1) – Noah Syndergaard
2) – Travis d’Arnaud
3) – Rafael Montero
4) – Dominic Smith
5) – Kevin Plawecki
6) – Wilmer Flores
7) – Amed Rosario
8) – Brandon Nimmo
9) – Gavin Cecchini
10) – Jacob deGrom
Here’s my recently published, modified split-category, 2014 Top 30 Mets Prospects list.
The first three names on Baseball America’s 2014 list should surprise no one, nor inspire debates.
I feel Kevin Plawecki, 22, a 2012 #1 supplemental draft pick out of college, should rate ahead of Dominic Smith. I understand Smith, 18, drafted as a high school first baseman, combined to hit .301 in 173 trips to the plate, with 17 extra-base hits, 26 RBI, and a .398 OBP in 51 games while playing rookie ball. Generally speaking, pitchers in rookie league and short-season class-A, are still learning how to master a secondary pitch. Therefore, Smith may have benefited from a fastball rich environment. I am in no way trying to minimize what the sweet-swinging high school lefty accomplished in his initial experience as a professional. He is definitely worthy of a high ranking. It’s just that by the very nature of the position, I place an even higher premium on catchers. Top flight backstops are a rarer commodity than first basemen, even left-handed ones. In his second year as a pro, Plawecki split last year between Savannah and St. Lucie, combining to hit .305 in 449 at-bats, with 47 extra-base hits, 80 RBI, and a .390 OBP.
After the fine season Wilmer Flores posted in Triple-A Las Vegas, his #6 ranking is well deserved. He and the Mets, however, are currently a bad fit. The organization still isn’t satisfied with his defensive capabilities. More than that, Flores is an infielder on a crowded diamond. Chances are close to zilch that the Mets opt to move forward with Flores playing shortstop. Third and second base are not open to competition, and the Mets are still juggling Ike Davis, Lucas Duda and Josh Satin at first base.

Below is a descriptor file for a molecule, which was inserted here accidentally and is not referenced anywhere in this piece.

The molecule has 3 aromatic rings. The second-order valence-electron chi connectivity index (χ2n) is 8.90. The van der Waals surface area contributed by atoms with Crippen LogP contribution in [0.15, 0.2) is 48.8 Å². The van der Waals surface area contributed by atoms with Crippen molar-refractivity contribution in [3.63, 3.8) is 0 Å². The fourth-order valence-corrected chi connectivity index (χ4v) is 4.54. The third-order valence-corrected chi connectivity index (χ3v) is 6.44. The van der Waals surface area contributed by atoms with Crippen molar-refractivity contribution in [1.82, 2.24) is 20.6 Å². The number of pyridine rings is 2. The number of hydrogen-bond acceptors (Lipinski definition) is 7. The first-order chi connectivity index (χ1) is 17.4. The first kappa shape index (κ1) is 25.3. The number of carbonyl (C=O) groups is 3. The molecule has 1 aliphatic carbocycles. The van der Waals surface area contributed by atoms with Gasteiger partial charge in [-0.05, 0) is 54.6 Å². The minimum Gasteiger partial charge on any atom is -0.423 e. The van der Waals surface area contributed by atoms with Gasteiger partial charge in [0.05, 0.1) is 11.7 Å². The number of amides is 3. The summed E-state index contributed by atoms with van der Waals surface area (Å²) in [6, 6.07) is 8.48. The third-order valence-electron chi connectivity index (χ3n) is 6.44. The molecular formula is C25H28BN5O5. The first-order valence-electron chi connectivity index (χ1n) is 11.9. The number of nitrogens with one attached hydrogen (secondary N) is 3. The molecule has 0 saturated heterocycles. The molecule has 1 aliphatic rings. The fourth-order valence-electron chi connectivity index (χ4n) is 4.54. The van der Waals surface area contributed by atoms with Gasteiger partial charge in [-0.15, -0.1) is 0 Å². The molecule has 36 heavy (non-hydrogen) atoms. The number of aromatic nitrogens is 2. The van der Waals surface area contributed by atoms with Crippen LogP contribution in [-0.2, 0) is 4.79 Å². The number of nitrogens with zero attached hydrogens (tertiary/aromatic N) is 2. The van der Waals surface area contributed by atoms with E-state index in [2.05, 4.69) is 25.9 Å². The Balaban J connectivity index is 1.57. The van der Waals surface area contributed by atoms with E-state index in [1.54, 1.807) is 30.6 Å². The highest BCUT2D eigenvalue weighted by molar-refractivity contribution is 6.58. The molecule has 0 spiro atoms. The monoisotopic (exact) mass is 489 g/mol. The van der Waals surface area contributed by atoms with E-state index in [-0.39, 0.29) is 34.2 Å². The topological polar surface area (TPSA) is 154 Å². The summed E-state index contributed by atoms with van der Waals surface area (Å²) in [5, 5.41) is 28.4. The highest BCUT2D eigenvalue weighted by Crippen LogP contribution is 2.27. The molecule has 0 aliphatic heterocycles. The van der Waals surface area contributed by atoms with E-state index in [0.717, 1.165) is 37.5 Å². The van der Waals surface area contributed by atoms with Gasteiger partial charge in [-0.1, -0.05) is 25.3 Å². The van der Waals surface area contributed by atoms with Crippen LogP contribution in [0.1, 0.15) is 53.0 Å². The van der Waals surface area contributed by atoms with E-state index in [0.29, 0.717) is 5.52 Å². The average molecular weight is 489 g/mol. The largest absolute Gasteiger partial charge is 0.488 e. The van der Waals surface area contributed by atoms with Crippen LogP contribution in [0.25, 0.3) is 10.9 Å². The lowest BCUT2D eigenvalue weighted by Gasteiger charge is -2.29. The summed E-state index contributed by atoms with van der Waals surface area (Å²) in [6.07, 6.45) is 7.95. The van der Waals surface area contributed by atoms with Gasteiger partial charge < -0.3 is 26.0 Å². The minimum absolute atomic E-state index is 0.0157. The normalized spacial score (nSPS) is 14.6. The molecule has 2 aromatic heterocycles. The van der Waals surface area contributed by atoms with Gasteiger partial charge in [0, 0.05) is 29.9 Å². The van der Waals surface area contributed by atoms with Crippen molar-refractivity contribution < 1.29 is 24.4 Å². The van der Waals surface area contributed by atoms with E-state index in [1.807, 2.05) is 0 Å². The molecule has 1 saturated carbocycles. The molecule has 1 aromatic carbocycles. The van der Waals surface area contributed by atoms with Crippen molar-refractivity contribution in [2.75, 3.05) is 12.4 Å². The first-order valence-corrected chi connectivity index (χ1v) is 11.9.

Amed Rosario is the newest Mets prospect to the conversation, and may be a stretch on Baseball America’s part. A 17-year old, 6’2″, 170 pound international free agent signing out of the Dominican Republic, Rosario completed his first season as a professional playing shortstop for the Kingsport Mets. He had 51 hits in 212 at-bats, for a .241 average. He scored 22 runs, stroked 8 doubles, 4 triples, 3 home runs, and drove in 23 runs. In the field, Rosario committed 14 errors in 238 total chances, for a .941 fielding percentage. I understand the attraction to rally behind a 17 year old shortstop who had fifteen extra-base hits. I will not offer too much resistance to this intriguing #7 rank.
It is quite obvious Brandon Nimmo and Gavin Cecchini still have their major supporters. High school selections enjoy a certain allure over college draft selections, don’t they? While I’m still high on Nimmo, Gavin Cecchini needs to win me over. I watched him play last year in Brooklyn, and was not overwhelmed by his play. At the same time, I was not unimpressed.
Apparently, Baseball America still holds Jacob deGrom in very high regard. He lost the entire 2011 season to Tommy John surgery, and was shut down last season after experiencing shoulder stiffness on August 28th. He started the 2013 season with St. Lucie and graduated all the way up to Las Vegas. In 14 starts for the 51′s, deGrom, 25, pitched 75.2 innings, struck out 63, and posted a 4-2 record with a 4.52 ERA. He allowed 87 hits and walked 24 for a 1.46 WHIP.
Overall, deGrom rarely allows home runs and keeps his bases on balls low. However, his hits allowed usually rises above innings pitched. A thrower of many pitchers, but a master of few, deGrom has averaged 7.5 strikeouts per 9 over three full minor league seasons. After a fastball which registers in the low to mid-90′s, his next best pitch is a heavy sinker. He has also toyed with a changeup, slider and curveball, but has yet to master any of those offerings. This is a curious, if not hopeful selection by Baseball America. I won’t say deGrom should be removed from this list, but arguments can be made that others should be on it.